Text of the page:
After an active season of road cycling or mountain biking, it’s time to start thinking about shifting gears and getting ready for the cyclocross season. What is cyclocross? Cross is a fall and winter cycling sport originally designed for the “off season” to help maintain fitness, improve skills and spice things up throughout the fall and winter months. With a long history in Europe, cyclocross is now the most popular cycling discipline in the U.S.
Why so popular? It’s a discipline and distance that doesn’t take a huge amount of training hours, is as serious as you want it to be and is very spectator friendly. Cyclocross has exploded in this country like mud runs have to running. It’s just plain fun.
Cross hotbeds in this country see well over 1,000 plus riders out for a weekend of cyclocross racing and partying! Seattle, Portland and several New England cities boast huge participation and host National, UCI or world cup events regularly. Grassroots racing is a large part of this growth, emphasizing participation and fun. Riders and spectators alike don crazy costumes, enjoy beer hand ups, and ring cowbells that resonate loudly throughout the venue.
Rain, sleet, and snow provide the best cyclocross conditions – the muddier, the better! And though most of the racers come for the fun, the elite races are still a highlight. Watching the finely honed skills of an elite cyclocross racer is something to be appreciated. It’s also a family affair with most cross races hosting junior and youth races, so the entire family can enjoy the day of racing.
The courses are short, 1.5-2.5 mile loops, which are very spectator friendly. Course features include various terrain such as pavement, dirt trails, grass, sand, gravel, steep hills that require carrying your bike on your shoulder and navigating obstacles and wooden planks (called barriers) that require dismounting and remounting the bike several times per lap.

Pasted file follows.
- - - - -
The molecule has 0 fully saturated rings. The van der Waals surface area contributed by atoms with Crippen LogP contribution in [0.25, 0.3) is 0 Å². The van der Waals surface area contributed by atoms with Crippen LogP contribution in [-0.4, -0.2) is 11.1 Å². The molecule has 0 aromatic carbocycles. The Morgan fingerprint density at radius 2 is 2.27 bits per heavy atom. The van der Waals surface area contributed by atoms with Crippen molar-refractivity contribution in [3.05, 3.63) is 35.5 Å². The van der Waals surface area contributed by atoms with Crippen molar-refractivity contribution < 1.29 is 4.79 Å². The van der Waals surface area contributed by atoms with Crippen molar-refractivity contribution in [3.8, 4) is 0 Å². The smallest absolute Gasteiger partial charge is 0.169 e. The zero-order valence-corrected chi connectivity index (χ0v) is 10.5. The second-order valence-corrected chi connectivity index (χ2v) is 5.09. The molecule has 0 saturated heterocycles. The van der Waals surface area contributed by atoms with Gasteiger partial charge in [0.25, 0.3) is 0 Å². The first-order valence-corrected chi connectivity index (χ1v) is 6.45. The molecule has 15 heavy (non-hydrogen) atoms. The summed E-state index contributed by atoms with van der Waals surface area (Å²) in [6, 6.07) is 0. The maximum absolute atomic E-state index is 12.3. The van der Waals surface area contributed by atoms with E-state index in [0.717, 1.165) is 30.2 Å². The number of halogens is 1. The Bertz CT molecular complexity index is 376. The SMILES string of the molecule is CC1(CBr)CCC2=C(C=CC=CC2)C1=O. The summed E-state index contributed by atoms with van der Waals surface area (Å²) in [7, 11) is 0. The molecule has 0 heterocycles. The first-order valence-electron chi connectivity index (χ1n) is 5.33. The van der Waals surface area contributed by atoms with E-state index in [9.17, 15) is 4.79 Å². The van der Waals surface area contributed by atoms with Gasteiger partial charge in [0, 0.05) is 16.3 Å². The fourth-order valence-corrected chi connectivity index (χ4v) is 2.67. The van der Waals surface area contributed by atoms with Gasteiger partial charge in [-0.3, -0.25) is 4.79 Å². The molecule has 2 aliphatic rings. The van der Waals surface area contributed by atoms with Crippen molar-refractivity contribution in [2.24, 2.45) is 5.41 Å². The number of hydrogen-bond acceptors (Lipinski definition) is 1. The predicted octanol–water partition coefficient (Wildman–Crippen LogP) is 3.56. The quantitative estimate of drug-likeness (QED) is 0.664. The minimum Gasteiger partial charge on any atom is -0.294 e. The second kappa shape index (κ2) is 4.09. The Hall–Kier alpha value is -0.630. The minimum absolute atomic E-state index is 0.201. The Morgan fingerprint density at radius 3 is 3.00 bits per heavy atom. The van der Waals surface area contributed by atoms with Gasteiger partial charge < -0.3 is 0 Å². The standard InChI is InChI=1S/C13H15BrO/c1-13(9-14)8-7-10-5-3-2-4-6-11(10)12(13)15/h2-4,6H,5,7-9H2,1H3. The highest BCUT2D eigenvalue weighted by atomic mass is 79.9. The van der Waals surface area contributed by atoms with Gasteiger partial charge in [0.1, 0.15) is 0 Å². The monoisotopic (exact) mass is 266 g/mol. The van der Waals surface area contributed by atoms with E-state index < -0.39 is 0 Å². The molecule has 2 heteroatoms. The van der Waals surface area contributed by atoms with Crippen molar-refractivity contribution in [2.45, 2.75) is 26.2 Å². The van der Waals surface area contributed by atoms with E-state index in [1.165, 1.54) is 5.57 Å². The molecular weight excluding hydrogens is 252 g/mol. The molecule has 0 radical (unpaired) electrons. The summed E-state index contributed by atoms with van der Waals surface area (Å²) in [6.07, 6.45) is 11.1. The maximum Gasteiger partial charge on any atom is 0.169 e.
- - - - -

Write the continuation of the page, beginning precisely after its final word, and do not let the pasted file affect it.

Cyclocross events provide many levels of racing from beginner to elite for various age groups. Races are held by time, not distance, much like the criterium style of road racing. Races range from 20-30 minutes for junior categories and up to 60 minutes for the more advanced categories. Course terrain and skill levels will dictate how long the laps take. Everyone finishes on the same lap even if you are one or two laps behind the leader. Cyclocross is similar to mountain biking with its off road challenges and skills but also inherits traits of a road criterium with high speed and high intensity.
Do you need a cross bike to try cyclocross? Not necessarily. A Cyclocross bike may be more advantageous when carrying the bike, as weight is an issue, but a mountain bike will certainly get you started and get the job done.
Are you ready to give cyclocross racing or watching a try this fall? The Inland Northwest Cyclocross Series is just around the corner, featuring races in Walla Walla, Mead, Spokane, Coeur d’Alene and Moscow. The Wild West Cyclocross series also hosts races in Idaho and Montana. New for 2014, the WSBA is hosting a cyclocross series with several locations around the state. The series lands in Spokane for Round 4 and 5 November 22-23 at Riverside State Park. Watch some of the best cyclocross riders in the Northwest compete for championship titles. More info at inlandnwcyclocross.com. //
2014 Inland NW Cyclocross Schedule
October 18 – #1 Palouse Cross at Sky Ranch – Moscow, ID
October 25 – #2 Memorial Pool – Walla Walla, WA
October 26 – #3 Rooks Park – Walla Walla, WA
November 9 – #4 Apple Cross at Walters Fruit Ranch – Mead, WA (Green Bluff)
November 16 – #5 Coeur d’Alene, ID (TBA)
November 22 – Riverside Rumble – Part of the WSBA CX series
November 23 – WSBA Association Championships
December 14 – #6 INWCXS Finals – Medical Lake, Waterfront Park